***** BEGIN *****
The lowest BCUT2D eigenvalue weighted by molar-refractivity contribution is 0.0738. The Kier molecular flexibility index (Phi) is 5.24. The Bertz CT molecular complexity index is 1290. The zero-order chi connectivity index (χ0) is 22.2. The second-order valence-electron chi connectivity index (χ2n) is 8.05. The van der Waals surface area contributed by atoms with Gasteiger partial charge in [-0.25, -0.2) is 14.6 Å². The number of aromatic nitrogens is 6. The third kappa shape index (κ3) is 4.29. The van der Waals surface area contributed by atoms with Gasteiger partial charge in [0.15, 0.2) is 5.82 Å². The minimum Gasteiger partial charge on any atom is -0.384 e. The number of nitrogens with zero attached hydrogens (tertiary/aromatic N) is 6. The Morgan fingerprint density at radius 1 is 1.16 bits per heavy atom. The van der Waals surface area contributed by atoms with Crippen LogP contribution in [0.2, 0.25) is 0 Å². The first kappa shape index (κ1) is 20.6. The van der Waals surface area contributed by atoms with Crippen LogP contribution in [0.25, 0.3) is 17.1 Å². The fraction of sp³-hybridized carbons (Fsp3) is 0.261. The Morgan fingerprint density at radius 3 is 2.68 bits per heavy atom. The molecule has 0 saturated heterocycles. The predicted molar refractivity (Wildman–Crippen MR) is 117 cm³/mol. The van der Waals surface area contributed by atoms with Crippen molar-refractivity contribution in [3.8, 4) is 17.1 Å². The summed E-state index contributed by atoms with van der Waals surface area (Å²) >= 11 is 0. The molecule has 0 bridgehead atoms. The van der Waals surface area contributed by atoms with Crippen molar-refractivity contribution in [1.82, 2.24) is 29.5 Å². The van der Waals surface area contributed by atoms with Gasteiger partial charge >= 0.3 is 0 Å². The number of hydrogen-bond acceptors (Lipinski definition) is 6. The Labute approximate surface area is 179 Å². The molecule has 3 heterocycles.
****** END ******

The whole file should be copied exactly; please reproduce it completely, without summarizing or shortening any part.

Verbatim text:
The lowest BCUT2D eigenvalue weighted by molar-refractivity contribution is 0.0738. The Kier molecular flexibility index (Phi) is 5.24. The Bertz CT molecular complexity index is 1290. The zero-order chi connectivity index (χ0) is 22.2. The second-order valence-electron chi connectivity index (χ2n) is 8.05. The van der Waals surface area contributed by atoms with Gasteiger partial charge in [-0.25, -0.2) is 14.6 Å². The number of aromatic nitrogens is 6. The third kappa shape index (κ3) is 4.29. The van der Waals surface area contributed by atoms with Gasteiger partial charge in [0.15, 0.2) is 5.82 Å². The minimum Gasteiger partial charge on any atom is -0.384 e. The number of nitrogens with zero attached hydrogens (tertiary/aromatic N) is 6. The Morgan fingerprint density at radius 1 is 1.16 bits per heavy atom. The van der Waals surface area contributed by atoms with Crippen LogP contribution in [0.2, 0.25) is 0 Å². The first kappa shape index (κ1) is 20.6. The van der Waals surface area contributed by atoms with Crippen LogP contribution in [0.25, 0.3) is 17.1 Å². The fraction of sp³-hybridized carbons (Fsp3) is 0.261. The Morgan fingerprint density at radius 3 is 2.68 bits per heavy atom. The molecule has 0 saturated heterocycles. The predicted molar refractivity (Wildman–Crippen MR) is 117 cm³/mol. The van der Waals surface area contributed by atoms with Crippen molar-refractivity contribution in [3.8, 4) is 17.1 Å². The summed E-state index contributed by atoms with van der Waals surface area (Å²) >= 11 is 0. The molecule has 0 bridgehead atoms. The van der Waals surface area contributed by atoms with Crippen molar-refractivity contribution in [1.82, 2.24) is 29.5 Å². The van der Waals surface area contributed by atoms with Gasteiger partial charge >= 0.3 is 0 Å². The number of hydrogen-bond acceptors (Lipinski definition) is 6. The Labute approximate surface area is 179 Å². The molecule has 3 heterocycles.